Danielle Cadhit 36:35
Yeah, we really talked about bringing our whole selves into our work. And I know that that resonates a lot with how you both work at your respective organization, Dark Matter Labs. And I speak a lot about one of my favorite things is just witnessing the self transformation that can happen when you get into deep relationship with one another. I think that’s one of the things undervalued about our organization, and how there is this mutual co-benefit and reciprocity, right? You’re experiencing firsthand, and systems transformation. That is something that is so complex that people don’t even know how can I pretend like possibly contribute to that. And really, it does start with a transformation and trust in yourself. And so that really resonates with me, and I’ve witnessed both of you transforming over our weekly sessions. And I’ve just been loving to see where we have been evolving together. We’d love to hear from you, Jenny. Any, any thoughts that you have on that?
Jenny Grettve 37:41
Yeah, I mean, working for Darkman labs, we’re also spread out in the world, which means we sit in so many meetings, like digital meetings, constantly. But I noticed that before every single call that we had, there was no stress, I just felt calm, like happy to catch up once a week, which says something about how how we work together and what we’ve been doing. And like the dialogue we’ve had, it’s, it’s been like a high ceiling, like we’ve talked about really large topics, but also without stress and without like, pushing each other with crazy deadlines or like exploring in a calm way. And then now after a while, the the outputs are enormous. So there’s also for me like a proof that there’s no, this is not necessary, there’s no necessary stress in coming up with good solutions or ideas or collaborations. So it’s been really, really nice.
Danielle Cadhit 38:44
It really reminds me of a learning that I had, in my very first month working here, I had a sticky that I put on my monitor that said, control is an illusion. And once I just let go and trusted that the process is progress, everything clicked for me. And I bring that into all of the things that I have been working on here and just letting go. And I bring that in our recent name change that we’ve been doing. And so we’re constantly evolving constantly iterating and noticing what’s happening next for us. And so I really thank you for taking the time to reflect with me. And it’s just been such a gift to work together. I am excited to release what it is that we have been doing. And I’d love to just preview to our community what it is that we’re working on next. Because as you had mentioned, we’re only scratching the surface here. And we’re still really looking to dive deeper into some of these topics and continue speaking to one another. So if anybody would like to talk about what it is that we’re working on next.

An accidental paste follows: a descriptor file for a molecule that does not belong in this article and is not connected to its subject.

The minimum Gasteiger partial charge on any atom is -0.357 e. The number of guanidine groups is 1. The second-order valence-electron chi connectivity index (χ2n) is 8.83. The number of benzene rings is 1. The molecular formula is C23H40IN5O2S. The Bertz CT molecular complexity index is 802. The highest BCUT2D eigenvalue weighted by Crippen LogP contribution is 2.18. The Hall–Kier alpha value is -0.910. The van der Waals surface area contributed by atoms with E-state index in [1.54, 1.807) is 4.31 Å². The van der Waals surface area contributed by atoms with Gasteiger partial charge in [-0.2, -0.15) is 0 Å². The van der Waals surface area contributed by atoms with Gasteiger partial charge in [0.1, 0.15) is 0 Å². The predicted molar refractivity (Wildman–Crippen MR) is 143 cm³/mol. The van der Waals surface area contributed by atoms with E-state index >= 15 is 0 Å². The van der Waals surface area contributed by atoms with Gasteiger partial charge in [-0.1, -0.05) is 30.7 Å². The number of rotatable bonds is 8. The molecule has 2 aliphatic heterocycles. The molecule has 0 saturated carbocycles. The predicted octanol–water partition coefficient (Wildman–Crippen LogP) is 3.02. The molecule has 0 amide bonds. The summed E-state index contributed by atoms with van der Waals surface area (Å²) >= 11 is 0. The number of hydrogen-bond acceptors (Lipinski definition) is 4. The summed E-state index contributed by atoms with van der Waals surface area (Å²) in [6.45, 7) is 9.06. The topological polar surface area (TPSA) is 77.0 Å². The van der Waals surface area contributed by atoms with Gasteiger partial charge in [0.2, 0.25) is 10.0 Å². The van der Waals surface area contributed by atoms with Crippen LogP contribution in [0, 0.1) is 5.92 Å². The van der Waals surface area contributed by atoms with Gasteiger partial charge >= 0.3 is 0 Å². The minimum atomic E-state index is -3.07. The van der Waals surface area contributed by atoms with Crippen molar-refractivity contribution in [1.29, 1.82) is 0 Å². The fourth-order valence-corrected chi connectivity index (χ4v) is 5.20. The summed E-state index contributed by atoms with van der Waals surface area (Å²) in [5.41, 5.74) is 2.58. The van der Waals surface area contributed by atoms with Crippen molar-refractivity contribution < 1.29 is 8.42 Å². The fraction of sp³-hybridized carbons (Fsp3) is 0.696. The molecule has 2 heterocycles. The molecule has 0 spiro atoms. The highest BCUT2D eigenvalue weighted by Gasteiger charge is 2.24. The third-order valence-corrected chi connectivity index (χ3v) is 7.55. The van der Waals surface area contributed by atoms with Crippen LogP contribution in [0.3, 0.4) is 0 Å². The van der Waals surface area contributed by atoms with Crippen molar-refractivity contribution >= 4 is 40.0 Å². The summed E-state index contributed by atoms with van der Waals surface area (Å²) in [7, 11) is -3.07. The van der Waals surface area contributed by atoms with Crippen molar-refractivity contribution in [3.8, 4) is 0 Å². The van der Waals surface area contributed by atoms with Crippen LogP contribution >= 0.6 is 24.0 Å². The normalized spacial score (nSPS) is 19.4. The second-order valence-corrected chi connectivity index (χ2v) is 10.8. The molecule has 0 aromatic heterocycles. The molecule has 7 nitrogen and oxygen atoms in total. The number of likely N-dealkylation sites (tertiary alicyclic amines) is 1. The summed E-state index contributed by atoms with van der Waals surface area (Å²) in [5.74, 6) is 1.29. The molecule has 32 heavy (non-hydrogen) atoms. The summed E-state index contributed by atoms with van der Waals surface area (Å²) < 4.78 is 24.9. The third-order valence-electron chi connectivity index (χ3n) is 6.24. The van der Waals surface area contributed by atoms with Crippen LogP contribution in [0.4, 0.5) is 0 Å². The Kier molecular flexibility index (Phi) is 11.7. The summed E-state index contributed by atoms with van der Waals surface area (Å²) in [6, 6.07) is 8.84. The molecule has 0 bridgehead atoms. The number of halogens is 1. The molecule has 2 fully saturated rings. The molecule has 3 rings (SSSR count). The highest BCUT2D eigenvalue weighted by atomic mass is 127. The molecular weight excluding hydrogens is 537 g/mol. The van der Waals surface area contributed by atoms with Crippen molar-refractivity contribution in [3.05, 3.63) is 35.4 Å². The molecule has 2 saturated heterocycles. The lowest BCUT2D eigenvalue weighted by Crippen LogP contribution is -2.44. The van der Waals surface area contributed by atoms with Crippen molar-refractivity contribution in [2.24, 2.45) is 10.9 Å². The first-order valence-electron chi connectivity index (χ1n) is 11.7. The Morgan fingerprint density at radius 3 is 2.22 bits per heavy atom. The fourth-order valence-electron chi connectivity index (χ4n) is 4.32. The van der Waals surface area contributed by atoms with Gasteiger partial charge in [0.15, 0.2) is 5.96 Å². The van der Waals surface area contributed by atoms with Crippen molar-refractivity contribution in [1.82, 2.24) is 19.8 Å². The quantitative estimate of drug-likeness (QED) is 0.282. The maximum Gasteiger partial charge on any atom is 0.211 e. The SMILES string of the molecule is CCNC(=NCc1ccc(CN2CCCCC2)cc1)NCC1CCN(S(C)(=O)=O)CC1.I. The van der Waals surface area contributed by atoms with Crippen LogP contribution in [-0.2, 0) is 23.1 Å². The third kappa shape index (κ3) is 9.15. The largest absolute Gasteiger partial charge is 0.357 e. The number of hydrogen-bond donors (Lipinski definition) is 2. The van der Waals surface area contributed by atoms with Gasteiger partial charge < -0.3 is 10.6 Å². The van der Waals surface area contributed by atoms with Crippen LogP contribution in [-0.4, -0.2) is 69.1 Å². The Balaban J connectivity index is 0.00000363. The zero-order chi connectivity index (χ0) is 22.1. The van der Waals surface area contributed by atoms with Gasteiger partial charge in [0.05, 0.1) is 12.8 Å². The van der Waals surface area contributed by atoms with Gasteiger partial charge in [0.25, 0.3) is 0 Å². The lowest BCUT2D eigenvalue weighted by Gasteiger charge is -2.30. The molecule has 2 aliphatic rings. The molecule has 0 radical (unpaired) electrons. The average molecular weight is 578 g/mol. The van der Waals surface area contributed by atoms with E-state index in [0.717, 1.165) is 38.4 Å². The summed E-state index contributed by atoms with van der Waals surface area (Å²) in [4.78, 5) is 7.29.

Anastasia Mourogova Millin 39:50
As Jenny said I think it’s an exploration. Right. And I think it’s an exploration that in some ways is very tangible. Or for example, one of the things that we we are doing is looking at other organizations around the world that have that are on the spectrum, right of like, it’s not even the spectrum in the linear spectrum, but almost like there is this idea of some of these organizations are, for example, still operating within the traditional market premises, right? They still have traditional types of assets, traditional types of capital, but then everything of how they actually interact with the with the ecosystem is completely different, right. So it could be the way they’re owned, right the way they are, there is no hierarchy within the organization, there is no contracts, right, and they insist have no contracts with with all their suppliers, because they want everything to be based on trust. So looking at those organizations, look at their organizations that are completely out of the money economy, right. And they operate on different types of currencies, or they operate on actually, like an ownership that works on a very different types of capital. So I think one of the things we were doing is looking at all those organizations, also, now that we have an understanding of SheEO. And I’m hesitant to say that because as I said, I think your organization just like you said, your name is evolving, right? You constantly evolving, you’re brave in that, is that you challenging yourself. And as Jenny has pointed out, everything that everyone else says cannot be changed. It’s absolutely this is how it is. It’s been like this forever, you change this, you unravel the entire system, you say, oh, yes, really? Activators cannot be Ventures, Ventures cannot be activators? Because in the corporate world, there’s a wall between them, actually, we are going to completely rethink that too. And even what what is the SheEO? Role? Right? Are you an intermediary? What kind of intermediary What does intermediary means? Or why do we assume intermediary has to play that role? And so I think for us, it’s interesting, as we’re looking at other organizations, as we’re getting to know you more and more, but also seen, right, everything you’re challenging. I think there’s learning in that. And we will also want to, in some ways, still, from a systems point of view, understand what are the commonalities and this is why I love working with Jenny. I think the commonality of human emotions. This is the this is the amazing part is whether it’s web3 organization, whether it’s real estate co-op, whether it’s SheEO, or another organization, the commonality is actually what brought those individuals together, and what is it that they’re trying to create?
Danielle Cadhit 42:28
Yeah, I’m really excited about the possibilities of just showing people that alternative economies are possible. In fact, they already existed prior to the ones that we know today as what is conventional norm. And it’s not that those can’t shift. We just have to make the choice to dream up and have an imagination beyond what it is that we have today. So thank you both for joining me in this conversation, and I can’t wait to hear what comes next. Thank you for listening to the ripples of radical generosity podcast. Let us know what you thought of the episode and share this podcast with your friends. We invite you to join a global community of radically generous women and non binary folks at www.coralus.world.
Transcribed by https://otter.ai